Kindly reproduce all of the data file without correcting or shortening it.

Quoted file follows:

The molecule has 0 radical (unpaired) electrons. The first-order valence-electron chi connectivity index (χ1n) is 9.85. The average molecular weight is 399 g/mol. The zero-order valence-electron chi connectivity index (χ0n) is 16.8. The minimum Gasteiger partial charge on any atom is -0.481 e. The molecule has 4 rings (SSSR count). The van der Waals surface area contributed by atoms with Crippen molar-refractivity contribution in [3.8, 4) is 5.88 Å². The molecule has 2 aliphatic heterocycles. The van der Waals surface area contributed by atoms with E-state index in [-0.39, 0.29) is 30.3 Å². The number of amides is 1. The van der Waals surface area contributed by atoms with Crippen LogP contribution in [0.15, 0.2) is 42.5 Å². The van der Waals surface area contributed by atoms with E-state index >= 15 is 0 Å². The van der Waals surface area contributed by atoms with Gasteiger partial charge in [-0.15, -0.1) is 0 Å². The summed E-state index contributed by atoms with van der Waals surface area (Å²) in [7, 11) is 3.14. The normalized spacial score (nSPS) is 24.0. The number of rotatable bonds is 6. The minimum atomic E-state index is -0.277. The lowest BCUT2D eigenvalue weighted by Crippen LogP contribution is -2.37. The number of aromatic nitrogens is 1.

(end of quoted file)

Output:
The molecule has 0 radical (unpaired) electrons. The first-order valence-electron chi connectivity index (χ1n) is 9.85. The average molecular weight is 399 g/mol. The zero-order valence-electron chi connectivity index (χ0n) is 16.8. The minimum Gasteiger partial charge on any atom is -0.481 e. The molecule has 4 rings (SSSR count). The van der Waals surface area contributed by atoms with Crippen molar-refractivity contribution in [3.8, 4) is 5.88 Å². The molecule has 2 aliphatic heterocycles. The van der Waals surface area contributed by atoms with E-state index in [-0.39, 0.29) is 30.3 Å². The number of amides is 1. The van der Waals surface area contributed by atoms with Crippen LogP contribution in [0.15, 0.2) is 42.5 Å². The van der Waals surface area contributed by atoms with E-state index >= 15 is 0 Å². The van der Waals surface area contributed by atoms with Gasteiger partial charge in [-0.15, -0.1) is 0 Å². The summed E-state index contributed by atoms with van der Waals surface area (Å²) in [7, 11) is 3.14. The normalized spacial score (nSPS) is 24.0. The number of rotatable bonds is 6. The minimum atomic E-state index is -0.277. The lowest BCUT2D eigenvalue weighted by Crippen LogP contribution is -2.37. The number of aromatic nitrogens is 1.